In his book, The Second Mountain, author David Brooks says, “the key to strong communities is every member maximizing positive relationships and connections.”
Of course, it is the key!
I think he’s saying it deserves consideration to encourage community members to increase their personal contacts.
If you’re like me, you’re passive on the contact activity. I can very easily stick my nose in a book, plop down in front of a television or focus my attention on a screen in my hand, as compared to making contact.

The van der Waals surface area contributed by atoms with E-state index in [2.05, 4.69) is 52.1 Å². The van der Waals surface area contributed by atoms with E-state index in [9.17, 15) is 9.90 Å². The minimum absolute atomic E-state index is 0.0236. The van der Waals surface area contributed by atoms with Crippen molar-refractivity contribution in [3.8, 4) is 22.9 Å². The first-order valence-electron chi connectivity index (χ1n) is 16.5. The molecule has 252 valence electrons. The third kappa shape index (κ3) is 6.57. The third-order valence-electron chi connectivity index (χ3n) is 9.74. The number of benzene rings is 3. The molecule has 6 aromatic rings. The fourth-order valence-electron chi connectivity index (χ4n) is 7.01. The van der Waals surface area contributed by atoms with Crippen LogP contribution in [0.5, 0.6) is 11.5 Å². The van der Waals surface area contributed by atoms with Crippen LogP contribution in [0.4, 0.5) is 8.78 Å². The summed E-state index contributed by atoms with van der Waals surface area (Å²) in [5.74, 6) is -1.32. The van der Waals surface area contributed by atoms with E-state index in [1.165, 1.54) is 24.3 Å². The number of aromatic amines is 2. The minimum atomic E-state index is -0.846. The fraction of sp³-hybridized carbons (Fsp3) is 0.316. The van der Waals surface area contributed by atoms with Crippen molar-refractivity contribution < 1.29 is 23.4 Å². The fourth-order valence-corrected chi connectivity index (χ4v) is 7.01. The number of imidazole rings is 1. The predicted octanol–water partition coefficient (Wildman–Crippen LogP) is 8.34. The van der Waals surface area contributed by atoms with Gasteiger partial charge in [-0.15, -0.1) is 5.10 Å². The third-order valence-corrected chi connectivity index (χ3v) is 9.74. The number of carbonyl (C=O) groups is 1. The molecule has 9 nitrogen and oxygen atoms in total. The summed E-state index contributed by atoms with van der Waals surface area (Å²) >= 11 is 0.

If you’re like me, you can be deep in your thoughts and pass by people in a hallway or the yard without making a connection with your eyes, a nod, or a word.
If you’re like me, you can sit at breakfast and never engage your teenager next to you.
So, I take Brooks’ encouragement to mean that we should each step up our game regarding personal, positive contact with each other.
It’s common courtesy to speak, to nod, to acknowledge.
But it builds the connective tissue to ask questions, listen intently, offer to help, follow up on commitments made, seek opinions, or give feedback.
The stronger the connective tissue, the better the problem-solving, the more resilient the team.
We teach the 6:1 ratio – positive to constructive interactions foster trusting positive teams.
Should you step up your game?